Air Force told to look inward, wean Nigeria of overdependence on foreign technology

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The Nigerian Air Force (NAF) has been directed to look inward with a view to weaning the country of overdependence on foreign technology and becoming more innovative in the use of local resources.

President Muhammdu Buhari handed down this directive to the force at the NAF Research and Development/Exchibition 2016 on Tuesday in Kaduna.

Represented at the exhibition by Permanent Secretary, Ministry of Defence, Alhaji Danjuma Sheni, President Buhari commended the Service on the efforts it was making to harness the available research and development potentials especially in the military aviation sector.

Buhari said in a bid to reposition the Armed Forces to better cope with daunting challenges, the current administration had made the modernisation, re-equipping and continuous training of the Nigerian Armed Forces a top priority.

He said, “The Nigerian Armed Forces have in recent times been very busy doing a good job of confronting our nation’s current multifaceted internal security challenges. There is no doubt that the resources required to realize the full potentials of the armed forces are limited in view of the competing demands from other sectors, nevertheless, I strongly believe the FG will continue to do its best to sustain the current tempo of development.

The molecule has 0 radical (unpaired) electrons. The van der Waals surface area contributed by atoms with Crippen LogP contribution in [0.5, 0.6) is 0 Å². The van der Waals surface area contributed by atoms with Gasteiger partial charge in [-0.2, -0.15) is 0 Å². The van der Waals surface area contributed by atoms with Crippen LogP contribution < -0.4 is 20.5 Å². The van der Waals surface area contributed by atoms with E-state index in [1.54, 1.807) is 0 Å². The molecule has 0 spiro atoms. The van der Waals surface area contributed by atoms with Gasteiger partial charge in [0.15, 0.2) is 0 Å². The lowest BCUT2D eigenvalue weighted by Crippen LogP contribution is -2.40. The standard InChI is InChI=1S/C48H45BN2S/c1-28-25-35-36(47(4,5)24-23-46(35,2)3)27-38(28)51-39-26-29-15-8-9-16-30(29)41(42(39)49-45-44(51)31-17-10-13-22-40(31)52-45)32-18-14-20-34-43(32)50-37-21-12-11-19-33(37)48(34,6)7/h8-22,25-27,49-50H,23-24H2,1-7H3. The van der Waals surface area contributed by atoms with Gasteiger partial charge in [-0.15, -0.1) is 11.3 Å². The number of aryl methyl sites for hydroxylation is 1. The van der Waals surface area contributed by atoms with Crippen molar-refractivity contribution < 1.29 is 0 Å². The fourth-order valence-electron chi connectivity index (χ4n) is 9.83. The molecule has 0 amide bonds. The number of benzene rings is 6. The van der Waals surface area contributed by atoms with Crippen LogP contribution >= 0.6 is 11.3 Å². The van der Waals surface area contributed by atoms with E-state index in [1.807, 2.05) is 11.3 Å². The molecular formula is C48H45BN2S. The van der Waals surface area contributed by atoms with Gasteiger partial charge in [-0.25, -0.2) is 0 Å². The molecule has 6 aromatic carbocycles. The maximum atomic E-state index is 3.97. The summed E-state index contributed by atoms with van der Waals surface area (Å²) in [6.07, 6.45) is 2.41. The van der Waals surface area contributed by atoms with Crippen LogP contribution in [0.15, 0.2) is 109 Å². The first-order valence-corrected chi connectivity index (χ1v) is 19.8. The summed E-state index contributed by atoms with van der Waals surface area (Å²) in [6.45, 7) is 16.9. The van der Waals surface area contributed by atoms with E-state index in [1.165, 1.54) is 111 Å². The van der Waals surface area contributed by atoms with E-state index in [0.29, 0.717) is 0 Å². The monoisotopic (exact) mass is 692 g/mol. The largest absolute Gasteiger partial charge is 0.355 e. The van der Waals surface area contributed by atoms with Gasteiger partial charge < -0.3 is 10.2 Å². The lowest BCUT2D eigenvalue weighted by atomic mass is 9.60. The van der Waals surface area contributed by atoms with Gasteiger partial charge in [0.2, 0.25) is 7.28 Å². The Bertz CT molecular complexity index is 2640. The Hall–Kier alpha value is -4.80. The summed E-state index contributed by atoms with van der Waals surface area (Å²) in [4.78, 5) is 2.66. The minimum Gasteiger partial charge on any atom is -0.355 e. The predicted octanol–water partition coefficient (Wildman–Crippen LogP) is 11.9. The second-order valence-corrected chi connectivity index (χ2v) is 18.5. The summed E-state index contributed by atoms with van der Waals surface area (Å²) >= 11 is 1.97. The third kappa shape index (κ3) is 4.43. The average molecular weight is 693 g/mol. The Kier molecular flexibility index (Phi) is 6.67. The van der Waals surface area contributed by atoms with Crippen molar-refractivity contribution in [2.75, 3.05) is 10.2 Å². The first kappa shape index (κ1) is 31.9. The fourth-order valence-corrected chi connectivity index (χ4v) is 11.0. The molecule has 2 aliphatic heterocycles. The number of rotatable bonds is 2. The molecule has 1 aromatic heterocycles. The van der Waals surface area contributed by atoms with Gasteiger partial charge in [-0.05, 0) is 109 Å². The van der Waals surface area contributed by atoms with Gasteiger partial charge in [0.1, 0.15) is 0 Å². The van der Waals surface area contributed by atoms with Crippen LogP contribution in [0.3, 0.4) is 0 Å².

He called on stakeholders to embark on fruitful collaborations and joint partnership to fund more research and development activities in the country and appealed to other public and private organisations to hold this sort of exhibitions that would promote research and development efforts.

In his remarks, the Chief of the Air Staff, Air Marshal Sadique Abubakar said globally, research and development had proved to be the catalyst as well as the major instruments for technological and industrial advancements, with accompanying economic growth.

He further pointed out that advanced technology was often the exclusive preserve of the more developed nations and that the cost of its importation was usually high, hence, the collaborative efforts between civil and military research and development establishments had often yielded desired results.

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